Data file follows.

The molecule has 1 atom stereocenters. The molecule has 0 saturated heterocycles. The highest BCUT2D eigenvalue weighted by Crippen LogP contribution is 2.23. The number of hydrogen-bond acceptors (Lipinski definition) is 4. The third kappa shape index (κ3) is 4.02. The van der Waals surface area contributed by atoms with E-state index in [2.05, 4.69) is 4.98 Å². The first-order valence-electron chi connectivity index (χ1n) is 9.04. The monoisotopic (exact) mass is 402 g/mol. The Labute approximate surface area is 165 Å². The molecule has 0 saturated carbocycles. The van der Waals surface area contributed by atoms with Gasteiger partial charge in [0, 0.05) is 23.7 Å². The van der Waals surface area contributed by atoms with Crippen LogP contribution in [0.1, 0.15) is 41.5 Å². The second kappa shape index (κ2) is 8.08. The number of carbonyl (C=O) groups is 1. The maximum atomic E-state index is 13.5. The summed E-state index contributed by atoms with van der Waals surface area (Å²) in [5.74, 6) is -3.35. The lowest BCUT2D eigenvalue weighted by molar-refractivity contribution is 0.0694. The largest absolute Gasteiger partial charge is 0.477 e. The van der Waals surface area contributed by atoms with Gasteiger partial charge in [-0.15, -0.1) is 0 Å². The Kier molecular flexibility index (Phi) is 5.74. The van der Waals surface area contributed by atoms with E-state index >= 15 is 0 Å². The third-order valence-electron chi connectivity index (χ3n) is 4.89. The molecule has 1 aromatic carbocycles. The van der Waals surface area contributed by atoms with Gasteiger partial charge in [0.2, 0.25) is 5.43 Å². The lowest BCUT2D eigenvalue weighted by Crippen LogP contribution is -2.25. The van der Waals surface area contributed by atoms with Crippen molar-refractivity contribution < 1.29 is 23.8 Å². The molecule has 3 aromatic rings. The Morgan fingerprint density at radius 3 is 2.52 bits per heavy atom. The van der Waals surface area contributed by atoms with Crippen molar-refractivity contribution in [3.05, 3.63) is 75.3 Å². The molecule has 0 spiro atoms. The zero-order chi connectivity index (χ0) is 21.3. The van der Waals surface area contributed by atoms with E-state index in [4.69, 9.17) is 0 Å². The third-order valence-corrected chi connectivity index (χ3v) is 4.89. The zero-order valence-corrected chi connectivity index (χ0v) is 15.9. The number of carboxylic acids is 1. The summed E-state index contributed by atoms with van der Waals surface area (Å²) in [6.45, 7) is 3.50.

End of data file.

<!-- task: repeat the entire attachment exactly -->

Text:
The molecule has 1 atom stereocenters. The molecule has 0 saturated heterocycles. The highest BCUT2D eigenvalue weighted by Crippen LogP contribution is 2.23. The number of hydrogen-bond acceptors (Lipinski definition) is 4. The third kappa shape index (κ3) is 4.02. The van der Waals surface area contributed by atoms with E-state index in [2.05, 4.69) is 4.98 Å². The first-order valence-electron chi connectivity index (χ1n) is 9.04. The monoisotopic (exact) mass is 402 g/mol. The Labute approximate surface area is 165 Å². The molecule has 0 saturated carbocycles. The van der Waals surface area contributed by atoms with Gasteiger partial charge in [0, 0.05) is 23.7 Å². The van der Waals surface area contributed by atoms with Crippen LogP contribution in [0.1, 0.15) is 41.5 Å². The second kappa shape index (κ2) is 8.08. The number of carbonyl (C=O) groups is 1. The maximum atomic E-state index is 13.5. The summed E-state index contributed by atoms with van der Waals surface area (Å²) in [5.74, 6) is -3.35. The lowest BCUT2D eigenvalue weighted by molar-refractivity contribution is 0.0694. The largest absolute Gasteiger partial charge is 0.477 e. The van der Waals surface area contributed by atoms with Gasteiger partial charge in [-0.15, -0.1) is 0 Å². The Kier molecular flexibility index (Phi) is 5.74. The van der Waals surface area contributed by atoms with E-state index >= 15 is 0 Å². The third-order valence-electron chi connectivity index (χ3n) is 4.89. The molecule has 1 aromatic carbocycles. The van der Waals surface area contributed by atoms with Gasteiger partial charge in [0.2, 0.25) is 5.43 Å². The lowest BCUT2D eigenvalue weighted by Crippen LogP contribution is -2.25. The van der Waals surface area contributed by atoms with Crippen molar-refractivity contribution < 1.29 is 23.8 Å². The molecule has 3 aromatic rings. The Morgan fingerprint density at radius 3 is 2.52 bits per heavy atom. The van der Waals surface area contributed by atoms with Crippen molar-refractivity contribution in [3.05, 3.63) is 75.3 Å². The molecule has 0 spiro atoms. The zero-order chi connectivity index (χ0) is 21.3. The van der Waals surface area contributed by atoms with E-state index in [4.69, 9.17) is 0 Å². The third-order valence-corrected chi connectivity index (χ3v) is 4.89. The zero-order valence-corrected chi connectivity index (χ0v) is 15.9. The number of carboxylic acids is 1. The summed E-state index contributed by atoms with van der Waals surface area (Å²) in [6.45, 7) is 3.50.